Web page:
Wet ground coffee gives me the ick, but needs to be cleaned out of your cafetiere, filter coffee machine, or out of the group head of your fancy small coffee maker. Sometimes it's as easy as removing the paper filter and giving everything a wipe down, but cleaning a coffee machine can be a thankless task at times. Just don't make these coffee machine cleaning mistakes and you're all good!

On the plus side, spent coffee grounds can be used to clean your kitchen and to help keep your garden looking great.

Winner: Pods

4. Storage and longevity

OK, so I may have given pods a bad rap for being on the shelf. But actually, brands are getting better at sealing the flavors into metal canisters. Yes, you can buy spendy ground coffee from a bougie boutique store — but if you're not storing it properly when you get home, it's money poured down the drain.

Improperly-stored ground coffee can lose its flavor quickly, and the natural oils can turn rancid (gross) if it's had too much contact with air (aka oxidation). If you're super serious about coffee, invest in the ZWILLING Fresh & Save Handheld Vacuum Sealer Machine for Easy Storage (available on Amazon), and don't forget the Food Vacuum Seal Roll. This will keep air and contaminants out of your coffee, which will make it last longer.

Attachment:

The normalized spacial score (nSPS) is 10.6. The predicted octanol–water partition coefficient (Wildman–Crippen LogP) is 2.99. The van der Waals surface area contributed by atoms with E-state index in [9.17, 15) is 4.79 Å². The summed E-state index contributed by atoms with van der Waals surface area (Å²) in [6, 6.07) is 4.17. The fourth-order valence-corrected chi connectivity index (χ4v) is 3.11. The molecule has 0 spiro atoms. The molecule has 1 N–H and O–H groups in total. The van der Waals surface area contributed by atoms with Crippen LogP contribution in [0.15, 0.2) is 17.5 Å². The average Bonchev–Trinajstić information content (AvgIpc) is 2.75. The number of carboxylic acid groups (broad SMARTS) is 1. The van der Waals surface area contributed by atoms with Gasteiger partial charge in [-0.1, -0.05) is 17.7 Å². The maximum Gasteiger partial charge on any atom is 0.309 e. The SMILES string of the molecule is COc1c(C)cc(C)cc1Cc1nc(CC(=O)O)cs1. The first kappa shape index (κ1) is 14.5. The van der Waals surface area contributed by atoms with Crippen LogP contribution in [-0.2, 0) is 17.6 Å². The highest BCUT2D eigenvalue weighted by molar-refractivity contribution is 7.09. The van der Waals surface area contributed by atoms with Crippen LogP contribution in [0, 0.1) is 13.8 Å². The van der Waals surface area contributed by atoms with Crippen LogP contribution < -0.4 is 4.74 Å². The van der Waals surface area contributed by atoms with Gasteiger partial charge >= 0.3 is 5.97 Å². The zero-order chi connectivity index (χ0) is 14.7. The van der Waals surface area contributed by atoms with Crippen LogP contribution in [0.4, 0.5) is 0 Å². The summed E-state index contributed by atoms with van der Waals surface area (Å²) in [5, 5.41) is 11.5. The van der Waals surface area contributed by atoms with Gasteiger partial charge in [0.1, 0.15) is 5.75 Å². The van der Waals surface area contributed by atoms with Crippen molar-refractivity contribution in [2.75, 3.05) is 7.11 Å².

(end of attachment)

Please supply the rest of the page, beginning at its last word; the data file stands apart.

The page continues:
Pod coffee storage has taken off on TikTok with content creators demonstrating how they display their coffee discs for all to see (and choose from).

Winner: Pods

5. Sustainability

Being the true expert, we asked Diamantakis to weigh in on the sustainability debate. Because, as much as we love drinking coffee, he knows about the ins and outs of the mighty bean, including the logistics required to bring you your long black.